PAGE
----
Cogging torque is a function of position. [Matthew’s] algorithm works by measuring the applied voltage (or current) needed to servo the rotor to each measurable encoder position in a full revolution. Cogging torque is directional, so this “motor fingerprint” needs to be taken in both directions. With these measured voltages (or currents) logged for all measurable positions, compensating for the cogging torque is just a matter of subtracting off that measured value at any given position while driving the motor. [Matthew] has graciously taken the trouble of detailing the subtleties in his paper (PDF), where he’s actually developed an additional acceleration-based method.

Hobby BLDC motors abound these days, and you might even have a few spares tucked away on the shelf. This algorithm, when applied on the motor controller electronics, can give us the chance to revisit those projects that mandate precise motor control with high torque–something we could only dream about if we could afford a few Maxon motors. If you’re new to BLDC Motor Control theory, check out a few projects of the past to get yourself up-and-running.

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Adding Position Control To An Open Source Brushless Motor Driver

Brushless motors are everywhere now. From RC planes to CNC machines, if you need a lot of power to spin something really fast, you’re probably going to use a brushless motor. A brushless motor requires a motor controller, and for most of us, this means cheap Electronic Speed Controllers (ESC) from a warehouse in China. [Ben] had a better idea: build his own ESC. He’s been working on this project for a while, and he’s polishing the design to implement a very cool feature – position control.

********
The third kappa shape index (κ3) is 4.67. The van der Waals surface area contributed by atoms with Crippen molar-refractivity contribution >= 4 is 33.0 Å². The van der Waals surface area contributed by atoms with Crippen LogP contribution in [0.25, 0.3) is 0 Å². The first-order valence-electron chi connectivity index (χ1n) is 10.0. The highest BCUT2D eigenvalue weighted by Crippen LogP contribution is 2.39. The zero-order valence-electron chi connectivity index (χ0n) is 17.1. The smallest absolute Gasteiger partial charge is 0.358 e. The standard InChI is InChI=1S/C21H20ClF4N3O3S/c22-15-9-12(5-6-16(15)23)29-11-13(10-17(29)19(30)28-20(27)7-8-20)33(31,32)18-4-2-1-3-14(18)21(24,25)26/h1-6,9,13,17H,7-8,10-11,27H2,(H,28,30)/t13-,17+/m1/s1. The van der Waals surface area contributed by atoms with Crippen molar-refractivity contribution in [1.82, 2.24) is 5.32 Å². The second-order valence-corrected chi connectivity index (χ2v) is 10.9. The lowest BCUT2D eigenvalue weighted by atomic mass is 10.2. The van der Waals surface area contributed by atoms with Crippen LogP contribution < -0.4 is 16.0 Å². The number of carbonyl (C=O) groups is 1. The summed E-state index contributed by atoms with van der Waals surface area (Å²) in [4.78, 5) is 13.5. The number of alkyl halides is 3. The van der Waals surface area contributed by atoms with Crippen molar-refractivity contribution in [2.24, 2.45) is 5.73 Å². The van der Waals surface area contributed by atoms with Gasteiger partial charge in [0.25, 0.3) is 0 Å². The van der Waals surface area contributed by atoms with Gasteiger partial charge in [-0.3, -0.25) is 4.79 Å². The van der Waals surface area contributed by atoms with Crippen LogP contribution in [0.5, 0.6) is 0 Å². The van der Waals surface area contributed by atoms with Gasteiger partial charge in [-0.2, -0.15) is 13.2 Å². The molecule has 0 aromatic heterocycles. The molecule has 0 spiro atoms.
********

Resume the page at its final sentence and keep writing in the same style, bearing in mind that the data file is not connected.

We’ve seen [Ben]’s work on his custom, homebrew ESC before. It is, by any measure, a work of art. It’s capable of driving brushless and brushed motors with a powerful STM32F4 microcontroller running ChibiOS that’s able to communicate with other microcontrollers through I2C, UART, and CAN bus. If you want to build anything with a motor – from a CNC machine to an RC helicopter to an electric long board – this is the motor controller for you.

[Ben]’s latest update considers position encoders. Knowing how fast a motor is turning is very important to knowing how fast a wheel is turning, how much torque the motor is generating, and an awesome step in building the finest motor controller ever made.

Like the last update, [Ben] demonstrates the great control program written for this ESC. This GUI programs the microcontroller on the controller, with protection from high and low voltages and currents, high RPMs, duty cycle changes, and support for regenerative braking.